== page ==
Women's Outreach Project
Circle were granted funding by the Big Lottery Fund to deliver the ‘Women’s Outreach Team’ (WOT), to provide an intensive support service for women given non-custodial sentences, such as Community Payback Orders (CPOs), to be supported to fulfil the orders and avoid the damaging impact of custody on women, children and communities. The service was set up in partnership with Addictions Support & Counselling (ASC), a service provider with experience of working in the criminal justice system. Their role, alongside Circle, was to provide intensive outreach support addressing health, addictions, relationships, parenting and other issues to ensure that women are rehabilitated.
At the time of writing, there are just over 370 women in prisons in Scotland. The Commission on Women Offenders made recommendations in 2012 to improve outcomes for women in the criminal justice system. These included establishing community justice centres offering a one-stop support network, mentoring services to support women’s compliance with court orders, alternatives to remand, and replacing HMP & YOI Cornton Vale with a smaller, specialist prison for women who are serving long-term sentences and present a significant risk to the public (Prison Reform Trust, 2017).
In Scotland, the average annual cost per prison place is £35,325 (Sturge, 2018). Research has highlighted the complex histories of abuse and trauma that women in the criminal justice system have had, and often continue to endure (Ministry of Justice, 2018; Barry and McIvor, 2008). Addiction issues often manifest to deal with underlying mental health problems (Mental Welfare Commission for Scotland, 2014). Women have high levels of self-harm and there is a call for women in prison who do this to be treated by an external agency (Kottler et al. 2018).
The Women’s Outreach Team (WOT) is a partnership between Circle and Addictions Support & Counselling.
They set out to work primarily with mothers and their families to provide a whole family approach to women’s rehabilitation. A key aspect of this service that makes it different from others is that both ASC and Circle provide support in the homes of the individuals or in an appropriate community venue, with a particular focus on linking them to relevant services when ready.
The service has two Family Outreach Workers, one Addictions Counsellor, and a half-time Project Manager. Referrals are made through Criminal Justice Social Work colleagues and include consultation with G4S (providers of electronic monitoring) where relevant; although an emphasis is placed on the voluntary nature of engagement with the service in light of the person-centred approach both Circle and ASC adopt.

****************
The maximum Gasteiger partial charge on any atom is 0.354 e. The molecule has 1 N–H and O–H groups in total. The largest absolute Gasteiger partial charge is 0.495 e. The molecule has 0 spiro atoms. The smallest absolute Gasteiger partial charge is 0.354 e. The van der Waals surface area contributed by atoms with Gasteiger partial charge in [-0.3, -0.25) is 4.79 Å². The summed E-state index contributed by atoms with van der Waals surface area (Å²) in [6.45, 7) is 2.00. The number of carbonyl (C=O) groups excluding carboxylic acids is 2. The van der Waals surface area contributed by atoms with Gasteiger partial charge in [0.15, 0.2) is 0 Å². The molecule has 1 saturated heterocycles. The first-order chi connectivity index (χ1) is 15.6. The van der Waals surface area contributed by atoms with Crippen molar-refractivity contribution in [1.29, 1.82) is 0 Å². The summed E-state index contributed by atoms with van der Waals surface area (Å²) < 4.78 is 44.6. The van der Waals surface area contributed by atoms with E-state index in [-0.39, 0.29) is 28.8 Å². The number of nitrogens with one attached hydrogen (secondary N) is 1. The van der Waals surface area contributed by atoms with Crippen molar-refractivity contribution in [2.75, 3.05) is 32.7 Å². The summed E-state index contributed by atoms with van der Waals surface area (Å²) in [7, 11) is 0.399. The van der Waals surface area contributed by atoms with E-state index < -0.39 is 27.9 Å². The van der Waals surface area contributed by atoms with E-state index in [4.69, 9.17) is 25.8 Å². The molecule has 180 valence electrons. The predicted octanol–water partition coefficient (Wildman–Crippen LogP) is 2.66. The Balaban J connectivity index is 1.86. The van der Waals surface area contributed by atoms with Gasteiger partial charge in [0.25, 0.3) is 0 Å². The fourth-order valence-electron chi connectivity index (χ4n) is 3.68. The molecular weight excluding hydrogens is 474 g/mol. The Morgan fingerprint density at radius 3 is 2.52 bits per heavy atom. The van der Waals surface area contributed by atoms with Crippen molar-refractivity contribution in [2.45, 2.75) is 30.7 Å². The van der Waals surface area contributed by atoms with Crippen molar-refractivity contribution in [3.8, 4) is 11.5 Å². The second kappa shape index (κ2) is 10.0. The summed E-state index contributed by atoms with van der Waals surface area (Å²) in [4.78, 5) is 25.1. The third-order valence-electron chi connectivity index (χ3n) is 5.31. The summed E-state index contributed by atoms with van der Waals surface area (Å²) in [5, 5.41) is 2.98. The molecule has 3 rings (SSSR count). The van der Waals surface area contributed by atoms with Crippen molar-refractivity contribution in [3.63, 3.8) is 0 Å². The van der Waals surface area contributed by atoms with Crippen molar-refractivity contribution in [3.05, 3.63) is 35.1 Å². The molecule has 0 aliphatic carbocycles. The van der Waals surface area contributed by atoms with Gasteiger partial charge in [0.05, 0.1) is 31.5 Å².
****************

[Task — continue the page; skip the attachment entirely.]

Initial assessment for suitability of the service takes place within a two-week period, and a comprehensive assessment over six weeks. Assessment includes development of a family support plan and a recovery plan. This involves meeting the women in their homes, understanding their needs as they describe them, meeting with other family members, and making a professional assessment of whole family support and recovery/wellbeing needs.
Where the main focus is for whole family support, the person responsible for assessment is the Family Support Worker. Where the main focus is substance misuse and/or mental health needs, the person responsible for the assessment will be the Addictions Counsellor. Where the need is for both types of provision, a joint home visit is conducted and structured to suit the individual, i.e. discuss both aspects of the service, spend some time discussing family-based support, and distinct time around recovery needs.
The intervention is based on the needs of the women, so it might initially be daily or two to three times a week. From the outset the service had predicted that most women will engage for a year with some interventions lasting up to 18 months, particularly where ‘new’ crises or changes are identified, e.g. sudden bereavement of a family member, or the birth of a child.The support offered is informed by knowledgeable and experienced practitioners who understand the impacts of mental health, substance use, trauma, domestic abuse and child protection, as well as child development. Family work provides both practical and emotional support not only to the women, but also to the children and even wider family members.
An independent evaluation in 2018 found that, of the women supported:
- 33 women (94%) had not re-offended and no one had returned to prison.
- 23 women (66%) had made substantial progress with the support of the service.
- 10 cases (37%) were closed with positive conclusions, with the women in stable housing, no longer taking substances and managing their finances better;
- 3 were no longer with their abusive partner and one had got a job;
- 5 had stopped engaging but had been supported into stable housing and 2 into volunteering, showing that non-engagement might not always be for negative reasons.
For the 8 currently active cases, 5 have reduced their substance misuse and 3 have been connected to mental health support and left their abusive partners.